- 2011 Nottage Hill Merlot – smelt dry and musty but had a deliciously juicy entry with lots of dark berry flavours and a sweet, succulent finish.
- 2009 Tintara McLaren Vale Shiraz – rich red with tints of magenta, there were scents of rose and current. The entry was wonderfully smooth and silky with a peppery bloom before the velvet finish that tasted of chocolate.
The story about Gemtree started just over 30 years ago when a courageous couple decided to risk it all and buy a vineyard. It took almost 20 years to set up the label, and with their daughter becoming a viticulturist and joining the family business, their first wines were released in 1998. Over the last 15 years, Gemtree has grown to 330 acres of wine-yielding land and they are currently working the Gemtree Wetlands in partnership with Greening Australia to create a biodiverse haven for plants and wildlife.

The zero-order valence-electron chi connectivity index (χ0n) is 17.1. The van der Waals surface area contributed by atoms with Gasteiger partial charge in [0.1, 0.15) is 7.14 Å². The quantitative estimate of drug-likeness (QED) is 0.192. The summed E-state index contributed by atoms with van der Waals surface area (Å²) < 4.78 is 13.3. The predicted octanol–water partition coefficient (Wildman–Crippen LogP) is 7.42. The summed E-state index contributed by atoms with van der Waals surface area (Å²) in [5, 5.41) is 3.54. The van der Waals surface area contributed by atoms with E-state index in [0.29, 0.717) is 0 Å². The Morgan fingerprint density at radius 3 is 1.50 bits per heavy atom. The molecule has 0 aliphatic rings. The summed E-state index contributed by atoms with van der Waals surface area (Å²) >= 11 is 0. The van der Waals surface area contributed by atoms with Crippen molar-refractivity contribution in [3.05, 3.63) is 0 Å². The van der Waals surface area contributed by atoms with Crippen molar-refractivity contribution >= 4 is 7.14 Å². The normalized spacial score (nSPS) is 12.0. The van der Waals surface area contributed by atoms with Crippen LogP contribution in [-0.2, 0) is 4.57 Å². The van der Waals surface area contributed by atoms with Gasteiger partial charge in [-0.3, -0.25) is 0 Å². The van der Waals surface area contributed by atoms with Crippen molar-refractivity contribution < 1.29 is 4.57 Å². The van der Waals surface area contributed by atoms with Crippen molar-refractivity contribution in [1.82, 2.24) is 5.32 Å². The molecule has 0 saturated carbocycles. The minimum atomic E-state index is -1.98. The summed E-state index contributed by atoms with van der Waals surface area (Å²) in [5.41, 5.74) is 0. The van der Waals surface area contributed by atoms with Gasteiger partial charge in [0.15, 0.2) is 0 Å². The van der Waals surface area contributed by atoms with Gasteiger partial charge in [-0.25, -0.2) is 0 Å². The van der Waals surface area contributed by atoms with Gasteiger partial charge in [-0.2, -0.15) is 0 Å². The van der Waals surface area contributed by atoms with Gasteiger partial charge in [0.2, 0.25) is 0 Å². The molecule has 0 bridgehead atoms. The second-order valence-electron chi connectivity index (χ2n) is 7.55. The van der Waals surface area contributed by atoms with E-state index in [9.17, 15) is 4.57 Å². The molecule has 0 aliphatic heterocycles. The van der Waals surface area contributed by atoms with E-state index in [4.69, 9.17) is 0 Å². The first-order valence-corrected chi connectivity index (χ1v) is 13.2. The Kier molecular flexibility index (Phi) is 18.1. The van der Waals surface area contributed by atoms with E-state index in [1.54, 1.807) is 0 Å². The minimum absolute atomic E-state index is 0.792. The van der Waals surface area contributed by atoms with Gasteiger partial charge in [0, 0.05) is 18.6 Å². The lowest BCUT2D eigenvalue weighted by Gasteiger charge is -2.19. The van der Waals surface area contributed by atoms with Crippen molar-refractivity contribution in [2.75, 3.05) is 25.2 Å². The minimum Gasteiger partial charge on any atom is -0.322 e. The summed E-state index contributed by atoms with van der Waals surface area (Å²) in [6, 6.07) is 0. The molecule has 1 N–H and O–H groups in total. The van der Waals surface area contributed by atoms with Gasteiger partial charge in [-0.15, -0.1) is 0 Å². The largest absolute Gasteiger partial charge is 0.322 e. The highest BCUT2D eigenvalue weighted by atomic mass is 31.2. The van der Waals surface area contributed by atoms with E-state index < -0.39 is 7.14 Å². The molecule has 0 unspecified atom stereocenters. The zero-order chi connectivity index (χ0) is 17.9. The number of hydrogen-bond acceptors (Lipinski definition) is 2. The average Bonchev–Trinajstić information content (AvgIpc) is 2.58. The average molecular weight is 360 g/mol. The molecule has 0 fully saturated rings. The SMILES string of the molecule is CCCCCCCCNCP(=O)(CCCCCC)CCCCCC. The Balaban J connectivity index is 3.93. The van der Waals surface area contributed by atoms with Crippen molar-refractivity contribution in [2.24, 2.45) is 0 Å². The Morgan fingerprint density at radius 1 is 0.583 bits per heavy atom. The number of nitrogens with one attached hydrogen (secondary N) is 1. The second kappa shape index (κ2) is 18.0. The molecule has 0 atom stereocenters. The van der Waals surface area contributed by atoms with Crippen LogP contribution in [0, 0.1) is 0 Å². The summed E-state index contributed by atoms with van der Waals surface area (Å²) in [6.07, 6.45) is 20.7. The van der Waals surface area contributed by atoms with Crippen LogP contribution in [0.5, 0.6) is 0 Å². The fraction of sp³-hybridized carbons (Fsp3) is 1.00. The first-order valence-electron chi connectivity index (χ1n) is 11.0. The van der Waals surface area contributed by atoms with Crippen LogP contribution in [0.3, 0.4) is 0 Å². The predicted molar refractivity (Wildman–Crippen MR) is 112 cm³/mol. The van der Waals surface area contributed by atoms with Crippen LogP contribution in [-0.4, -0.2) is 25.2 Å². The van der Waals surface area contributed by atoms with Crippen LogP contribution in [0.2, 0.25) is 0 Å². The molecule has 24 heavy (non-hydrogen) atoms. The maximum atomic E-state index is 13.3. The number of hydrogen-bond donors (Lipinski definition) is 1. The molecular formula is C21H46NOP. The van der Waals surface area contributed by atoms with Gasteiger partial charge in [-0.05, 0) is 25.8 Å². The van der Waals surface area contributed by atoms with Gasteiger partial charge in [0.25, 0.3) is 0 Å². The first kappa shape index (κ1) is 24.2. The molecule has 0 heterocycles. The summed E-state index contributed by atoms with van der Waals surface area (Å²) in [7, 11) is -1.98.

We tried six of their wines and these two were our favourites:
- 2012 Moonstone Savagnin – pale straw with a light green tinge, it smelt buttery but had a crisp, light entry that was refreshingly citrus.
- 2010 Uncut Shiraz – a buttery entry that blossomed with earthiness and mulberries with a juicy finish that was slightly velvety.
This cellar door not only offers wine tasting but also beer tasting paddles! We chose to try everything and here are our notes of the best ones (in our opinion)…
- Sparkling Red – this wine is made with Shiraz grapes and had a beautiful ruby red colour with the smell of sweet raspberries. While the entry was a little peppery, it was refreshing, juicy and the Shiraz grapes keep the sickly sweetness at bay.
- 2012 Sauvignon Blanc – a very pale wine with barely any colour, it smelt of stone fruits and passionfruit. It was deliciously smooth with a citrus, mineral finish.